Hat tip to Tiffany’s Non-Blog.
There are lessons in this chart for people who advocate social change, and that is to never think that electing a particular politician is enough, and especially to never settle for the lesser of two evils.
The labor movement can learn from this. Of course the gay rights movement had an easier task because its goals do not threaten any powerful monied interests.
Incidentally, the Libertarian Party has supported gay marriage since 1976. I don’t know how much this led to general acceptance of gay marriage, but surely it helped. Voting for third parties can contribute to social change even when they don’t win.
I’m of two minds about the Supreme Court decision affirming gay marriage as a civil right.
As a matter of sentiment and personal feeling, I completely agree with Justice Kennedy’s majority opinion. As a matter of Constitutional law, I don’t see it, although I accept the authority of the Supreme Court to make its decision.
I think that under Article IV, Section 1 of the Constitution, all states are clearly obligated to respect the validity of gay marriage in any state. Once gay marriage became law in any state, gay couples could go there, get married and have their marriage recognized in any state.
But gay marriage as a universal Constitutional right? I have a problem with the Supreme Court creating new rights out of thin air because the world’s thinking has changed, because the same philosophy can lead to historic rights, such as due process of law, being wiped off the blackboard.
Maybe I should recognize that I am on the wrong side of history in this, abandon my belief that judges can or should interpret the law impartially and just acquiesce in the courts’ role as legislature of last resort.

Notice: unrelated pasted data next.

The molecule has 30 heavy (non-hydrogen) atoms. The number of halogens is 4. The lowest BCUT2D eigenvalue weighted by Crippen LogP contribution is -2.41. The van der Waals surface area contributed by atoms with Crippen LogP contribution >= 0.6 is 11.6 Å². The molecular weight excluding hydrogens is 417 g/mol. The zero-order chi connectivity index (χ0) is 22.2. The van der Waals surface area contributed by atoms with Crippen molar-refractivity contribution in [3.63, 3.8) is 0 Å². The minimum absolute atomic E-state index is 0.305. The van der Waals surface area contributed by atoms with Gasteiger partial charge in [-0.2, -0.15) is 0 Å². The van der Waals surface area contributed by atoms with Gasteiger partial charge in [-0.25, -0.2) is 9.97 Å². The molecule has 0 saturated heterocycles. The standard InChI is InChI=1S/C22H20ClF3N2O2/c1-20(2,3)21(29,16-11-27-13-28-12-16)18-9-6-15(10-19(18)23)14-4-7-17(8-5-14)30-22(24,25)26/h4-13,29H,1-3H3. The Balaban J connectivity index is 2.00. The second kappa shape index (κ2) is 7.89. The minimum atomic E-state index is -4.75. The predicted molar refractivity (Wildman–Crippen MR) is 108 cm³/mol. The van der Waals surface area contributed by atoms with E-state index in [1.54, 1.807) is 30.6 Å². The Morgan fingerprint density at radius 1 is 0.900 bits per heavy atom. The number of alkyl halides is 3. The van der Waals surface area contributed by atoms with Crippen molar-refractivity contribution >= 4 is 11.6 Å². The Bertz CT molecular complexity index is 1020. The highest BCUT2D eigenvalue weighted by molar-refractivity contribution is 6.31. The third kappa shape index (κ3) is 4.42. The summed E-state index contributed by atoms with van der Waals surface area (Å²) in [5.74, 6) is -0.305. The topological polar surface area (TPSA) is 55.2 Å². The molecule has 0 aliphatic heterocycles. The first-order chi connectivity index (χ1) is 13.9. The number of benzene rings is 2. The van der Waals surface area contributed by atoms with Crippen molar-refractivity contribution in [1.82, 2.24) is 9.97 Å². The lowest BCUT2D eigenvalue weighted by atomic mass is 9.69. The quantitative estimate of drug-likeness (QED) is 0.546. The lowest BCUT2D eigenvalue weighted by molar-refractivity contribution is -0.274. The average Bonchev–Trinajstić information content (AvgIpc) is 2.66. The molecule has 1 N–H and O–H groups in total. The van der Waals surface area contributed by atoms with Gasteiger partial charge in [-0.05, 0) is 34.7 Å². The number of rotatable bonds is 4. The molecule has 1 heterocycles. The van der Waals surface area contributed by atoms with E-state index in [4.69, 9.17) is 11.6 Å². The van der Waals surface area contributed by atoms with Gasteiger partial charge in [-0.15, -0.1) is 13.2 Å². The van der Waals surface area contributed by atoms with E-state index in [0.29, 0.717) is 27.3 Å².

Marriage is two different things that are called by the same name—a legal contract and a religious sacrament. That is why gay marriage is such a contentious issue.
The marriage contract gives two people who bind themselves to live together certain rights and obligations toward each other, and certain rights under U.S. law.
It is a function of government to define contract law.
The marriage sacrament gives two people who bind themselves to live together certain rights and obligations to each other in the sight of God.
It is not a function of government under the U.S. Constitution to define God’s will. That is a matter for the individual or for the religious communion to which the individual gives allegiance.
If a county clerk decides that it is contrary to their conscience to issue a marriage license, the clerk should look for a new job.
But if a minister, priest, rabbi or imam decides it is contrary to their religion to perform a marriage ceremony, that is their decision. A clergy-person has no more obligation to marry a gay couple than a divorced couple or a couple of a different faith.
I would have thought this is so obvious as to be hardly worth saying, but then I came across this: Does your church ban gay marriage? Then it should start paying taxes.
Of course no church has the power to “ban” gay marriage. Its clergy have the right to refuse to perform gay marriage ceremonies, which is a different thing, and which I hope and believe is not in question.
Nobody “banned” gay marriage even when the federal government and most states refused to recognize gay marriage. The minister of my church, First Universalist Church of Rochester, N.Y., married many same-sex couples when their marriage was not legally recognized. The only thing the law prevented him from doing was using the worlds “by the authority of the state of New York.”
What the law did was to prevent same-sex couples from enjoying the same benefits as opposite-sex couples, and that is what has been changed by the recent Supreme Court decision.
The problem comes in which churches engage in activities in which they compete with or duplicate the activities of for-profit corporations or other secular organizations.
If you offer a service to the public, the laws of many states, including New York state, require you to offer it to gay individuals and couples on the same basis as straight individuals and couples.
I think the ultimate answer is for government to stop trying to define marriage. Instead local governments should issue licenses for “civil unions” that would be open to couples whether they are married in a religious ceremony or whether they are in a sexual relationship or not.
Let the sacrament of marriage be something that exists in the sight of God, and let God and those who think they know God’s will decide who is married and who is not.